New College of Florida trustees approve $1.3 million/year contract for controversial president Richard Corcoran

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Richard Corcoran
Richard Corcoran speaks to press after addressing the Tiger Bay Club in West Tampa // Chris Young /WMNF News, 9/15/23

By Ryan Dailey ©2023 The News Service of Florida

TALLAHASSEE — New College of Florida President Richard Corcoran is set to earn up to $1.3 million per year in salary and benefits under a five-year contract approved Friday.

The deal also steers hundreds of thousands of dollars in deferred compensation and retention payments to Corcoran, who served as interim president prior to being tapped earlier this month by New College’s Board of Trustees to lead the school on a permanent basis.

The board on Friday signed off on Corcoran’s employment agreement, which will need final approval from the state university system’s Board of Governors.

Corcoran’s base salary will continue to be $699,000 under the contract that is slated to run for five years but is backdated to February when Corcoran was named interim president.

Ron Christaldi, who serves as vice chairman of the board of trustees and who led contract negotiations with Corcoran, on Friday defended the employment agreement amid questions about the size of the compensation package for the head of the small liberal arts school with roughly 800 students.

“I know there’s been a lot of public comment about the size of our institution, about the state of our institution. And I will submit to you all that I did not focus on where we are today, I focused on where our expectations are for our president and where we need to be, where we want to be,” said of his negotiations.

Christaldi noted that “there’s been public comment” equating New College’s size to that of a high school.

“With due respect to all the great high schools around the country, we’re not a high school. We are the honors program of the state university system,” he added.

Corcoran’s contract includes a provision that could see him earn annual “incentive compensation” of up to $200,000 if he meets certain performance goals that are laid out in the document. For example, the contract lists goals of increasing student enrollment to 1,200 by the end of his fifth year; increasing campus security; adding faculty; and making various improvements to campus, including to student housing.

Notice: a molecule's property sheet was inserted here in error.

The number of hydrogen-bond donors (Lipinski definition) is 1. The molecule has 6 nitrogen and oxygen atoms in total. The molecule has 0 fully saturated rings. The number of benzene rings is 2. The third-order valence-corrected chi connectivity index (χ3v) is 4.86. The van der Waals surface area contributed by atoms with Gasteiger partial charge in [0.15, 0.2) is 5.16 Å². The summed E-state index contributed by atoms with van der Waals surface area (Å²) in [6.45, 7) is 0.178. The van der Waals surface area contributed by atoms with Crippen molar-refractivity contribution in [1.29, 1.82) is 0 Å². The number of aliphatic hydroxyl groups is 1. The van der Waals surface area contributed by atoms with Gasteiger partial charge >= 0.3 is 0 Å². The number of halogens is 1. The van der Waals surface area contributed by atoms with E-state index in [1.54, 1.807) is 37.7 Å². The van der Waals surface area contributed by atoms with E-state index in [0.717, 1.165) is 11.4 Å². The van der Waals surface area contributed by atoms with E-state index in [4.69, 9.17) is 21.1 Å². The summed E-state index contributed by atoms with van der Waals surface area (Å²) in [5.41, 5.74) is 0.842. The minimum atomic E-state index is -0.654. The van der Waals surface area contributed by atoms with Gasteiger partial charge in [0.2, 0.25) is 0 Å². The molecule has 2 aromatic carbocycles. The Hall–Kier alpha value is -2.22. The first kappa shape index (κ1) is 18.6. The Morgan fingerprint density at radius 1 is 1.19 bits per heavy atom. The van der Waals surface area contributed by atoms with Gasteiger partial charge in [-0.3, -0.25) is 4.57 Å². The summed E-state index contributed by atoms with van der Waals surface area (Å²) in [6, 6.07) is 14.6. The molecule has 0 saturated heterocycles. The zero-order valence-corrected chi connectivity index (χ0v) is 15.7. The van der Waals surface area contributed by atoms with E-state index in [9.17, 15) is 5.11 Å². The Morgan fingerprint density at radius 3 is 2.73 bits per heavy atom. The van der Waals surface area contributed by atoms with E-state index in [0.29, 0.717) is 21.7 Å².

The contract also would provide Corcoran with $104,850 each year in what’s known as deferred compensation. That money would be paid to Corcoran near the end of each year of his employment.

The package also includes an “accrued retention payment” of $200,000 for the first three years that would be paid out in a lump sum of $600,000 in February 2026, if he remains on the job. Corcoran would earn $100,000 per year in such payments for the final two years of the contract.

Corcoran’s compensation also is set to include yearly housing and vehicle allowances of $84,000 and $12,000 respectively, as well as a one-time payment of $18,000 in “transition expenses.”

Christaldi said the retention payment and other aspects of the contract are intended to provide stability at the school.

“Turnover, as any of us in the business world know and the government world know … is extremely costly. And given the fragile state of this university at this time, turnover at the present level could not only be costly, it could bring an end to this institution,” Christaldi said.

Corcoran’s time as interim president was part of sweeping changes to the school spearheaded by Gov. Ron DeSantis, who appointed a slate of conservative allies to the New College trustees board in January. As one of the board’s early actions, the panel elected to oust former president Patricia Okker and installed Corcoran, a former speaker of the Florida House and state education commissioner, as her replacement.

With the support of the revamped board, Corcoran has been instrumental in ushering changes to the school that included the creation of athletic teams and the shuttering of an office that dealt with diversity, equity and inclusion issues. The decisions have drawn pushback and, in some cases, on-campus protests by students and other opponents of the school’s remaking.

Trustees Amy Reid and Grace Keenan, the board’s faculty and student representatives, on Friday voted against Corcoran’s contract and questioned some aspects of the agreement.

Keenan took issue with what she described as the contract being posted online for public review less than 24 hours before Friday’s meeting.

“My understanding is, the public can only make public comments if they submit at least 48 hours beforehand. So does that mean that the public was not able to see this and comment on it before we received it?” Keenan asked.

Christaldi said that “the moment we got the sign-on from the BOG (Board of Governors), we posted it, sent it out.”

“There was no intention to delay everything. We just set the timing in a way that made it a little bit difficult to get it out a week in advance,” he said.

The board’s general counsel Bill Galvano, who is a Republican former Senate president, said that the process of posting the contract publicly was compliant with legal requirements.

Reid and Keenan also pushed to strike a part of the contract that requires Corcoran to be appointed as a New College faculty member, with Reid saying that Corcoran does not have experience as a teacher. Christaldi countered that Corcoran would be qualified to teach classes on politics or government.

Corcoran said he would be “fine with the motion passing,” but the board voted to keep that provision in the contract.

“It is a great honor to serve you all, and I look forward to years ahead,” Corcoran told the board.

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